I’m hoping this will not come as a shock to you, but it’s rare that we succeed in life or business without any outside influence or help along the way. All of us can benefit from having positive role models or mentors in our lives. The outstanding ones will provide guidance, much-needed instruction, and, when appropriate, a little tough love. I was fortunate that I had exceptional mentors growing up who inspired me, guided me, challenged me, and often told me the things that I needed to hear, not necessarily what I wanted to hear.
The people who mentored me provided valuable lessons that, to this day, I still call upon when things in my life become challenging. I believe there’s no more noble calling than to provide fundamental insight to someone looking for guidance to help them maximize their potential. A good mentoring relationship can last a lifetime or only a few short months; what ultimately matters is the wisdom and lessons that get imparted. Great mentors see the talent and ability within you long before seeing it in yourself. “Show me a successful individual, and I’ll show you someone who had real positive influences in their life. I don’t care what you do for a living. If you, do it well, I’m sure someone was cheering you on or showing the way,” said Academy Award-winning actor Denzel Washington.
I have tried to pay it forward and positively influence the people I’ve encountered on my journey through life and the places I’ve worked. To this day, I enjoy helping people, and I am not shy about openly expressing my opinions, knowledge, or life lessons when asked.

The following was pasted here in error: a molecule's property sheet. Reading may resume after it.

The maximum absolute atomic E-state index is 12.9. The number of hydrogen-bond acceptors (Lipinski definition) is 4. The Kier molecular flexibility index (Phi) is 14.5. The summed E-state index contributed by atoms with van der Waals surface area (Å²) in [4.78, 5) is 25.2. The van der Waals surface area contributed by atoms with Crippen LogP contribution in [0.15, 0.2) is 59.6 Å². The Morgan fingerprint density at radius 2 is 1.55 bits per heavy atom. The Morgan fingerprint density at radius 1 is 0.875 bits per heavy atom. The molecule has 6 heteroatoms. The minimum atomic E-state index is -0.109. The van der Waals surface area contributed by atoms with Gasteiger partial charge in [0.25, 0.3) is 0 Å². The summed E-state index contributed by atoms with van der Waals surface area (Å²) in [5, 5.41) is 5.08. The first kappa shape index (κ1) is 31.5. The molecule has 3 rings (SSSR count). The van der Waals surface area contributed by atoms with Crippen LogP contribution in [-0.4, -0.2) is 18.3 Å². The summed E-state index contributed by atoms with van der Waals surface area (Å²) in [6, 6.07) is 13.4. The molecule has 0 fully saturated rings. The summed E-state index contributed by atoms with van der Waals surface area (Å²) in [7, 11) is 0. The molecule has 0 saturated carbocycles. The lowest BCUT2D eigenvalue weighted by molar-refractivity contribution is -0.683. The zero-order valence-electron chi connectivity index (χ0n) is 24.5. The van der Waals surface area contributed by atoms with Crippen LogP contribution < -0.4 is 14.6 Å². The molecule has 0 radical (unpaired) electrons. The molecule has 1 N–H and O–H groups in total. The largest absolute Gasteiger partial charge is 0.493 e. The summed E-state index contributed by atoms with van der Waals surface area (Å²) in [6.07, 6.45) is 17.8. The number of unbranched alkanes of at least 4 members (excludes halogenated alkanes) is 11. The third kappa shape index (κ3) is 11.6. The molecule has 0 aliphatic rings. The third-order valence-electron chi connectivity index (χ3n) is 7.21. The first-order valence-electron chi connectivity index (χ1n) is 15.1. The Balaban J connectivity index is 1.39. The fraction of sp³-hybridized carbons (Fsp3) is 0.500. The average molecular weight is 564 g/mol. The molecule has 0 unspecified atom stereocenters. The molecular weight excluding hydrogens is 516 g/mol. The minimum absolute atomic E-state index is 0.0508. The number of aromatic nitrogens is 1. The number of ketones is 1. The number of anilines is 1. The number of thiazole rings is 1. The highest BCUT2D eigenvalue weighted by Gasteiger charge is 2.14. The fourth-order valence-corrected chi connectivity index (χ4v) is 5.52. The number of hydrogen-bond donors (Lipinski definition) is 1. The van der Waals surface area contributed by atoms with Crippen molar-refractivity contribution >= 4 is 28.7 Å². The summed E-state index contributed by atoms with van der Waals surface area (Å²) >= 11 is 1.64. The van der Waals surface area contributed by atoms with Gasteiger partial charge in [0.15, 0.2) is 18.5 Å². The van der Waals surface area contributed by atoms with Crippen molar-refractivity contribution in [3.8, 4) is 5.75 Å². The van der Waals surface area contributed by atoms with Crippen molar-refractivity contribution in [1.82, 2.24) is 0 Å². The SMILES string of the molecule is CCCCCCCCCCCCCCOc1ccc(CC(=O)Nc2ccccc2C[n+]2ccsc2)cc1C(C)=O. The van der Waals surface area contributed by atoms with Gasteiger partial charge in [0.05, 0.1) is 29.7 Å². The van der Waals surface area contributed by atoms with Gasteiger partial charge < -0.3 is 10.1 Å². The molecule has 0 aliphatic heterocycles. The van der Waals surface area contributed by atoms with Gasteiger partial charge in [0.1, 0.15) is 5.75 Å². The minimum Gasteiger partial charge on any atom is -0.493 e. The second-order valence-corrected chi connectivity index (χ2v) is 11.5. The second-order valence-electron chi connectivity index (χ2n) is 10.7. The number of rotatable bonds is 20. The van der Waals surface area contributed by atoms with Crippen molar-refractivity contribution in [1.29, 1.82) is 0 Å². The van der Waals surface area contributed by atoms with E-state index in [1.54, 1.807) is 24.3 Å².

Mentors are everywhere. It’s finding a good one that can prove challenging. Parents, teachers, coaches, co-workers are all uniquely positioned to impart positive knowledge. However, to be an effective mentor, you need to be authentic, trustworthy, and above all, be willing to invest in others without expecting anything in return. When you freely give your time, energy, and guidance to someone who appreciates it, you’ll discover that you’ll be transformed through the process as well. Kimberly Hopkins, Executive Director of the Wilson Area Partners in Education Foundation, believes that “Mentorship doesn’t have to be complicated. The most impactful gift a mentor can impart, for both children and adults, is an ear to listen without judgment. When someone feels heard, they also feel valued. Over time, this simple gift can empower a mentee to pursue options and opportunities that might otherwise have seemed impossible.”
My favorite story about making a life-changing impact is about an older gentleman taking his dog for a morning walk on a lonely beach. As he’s walking, he sees in the distance the shape of what looks to be a person picking something up, then lobbing it into the sea. As the man gets closer, he’s able to see the thousands of starfish that have beached themselves on the sand and will die if they don’t get help. He feels compelled to ask a question, “Hey, what are you doing?” A young man responds, “I’m throwing these starfish back into the sea so they will survive; otherwise, they won’t make it.” The older man responds with a confused look on his face, laughs and says, “There are simply too many of them, it’s a noble gesture, but you can’t possibly make a difference.” At that moment, the young man bends down, picks up a starfish, and casually tosses it back into the sea while turning to the older gentlemen and saying, “Well, I made a difference to that one.”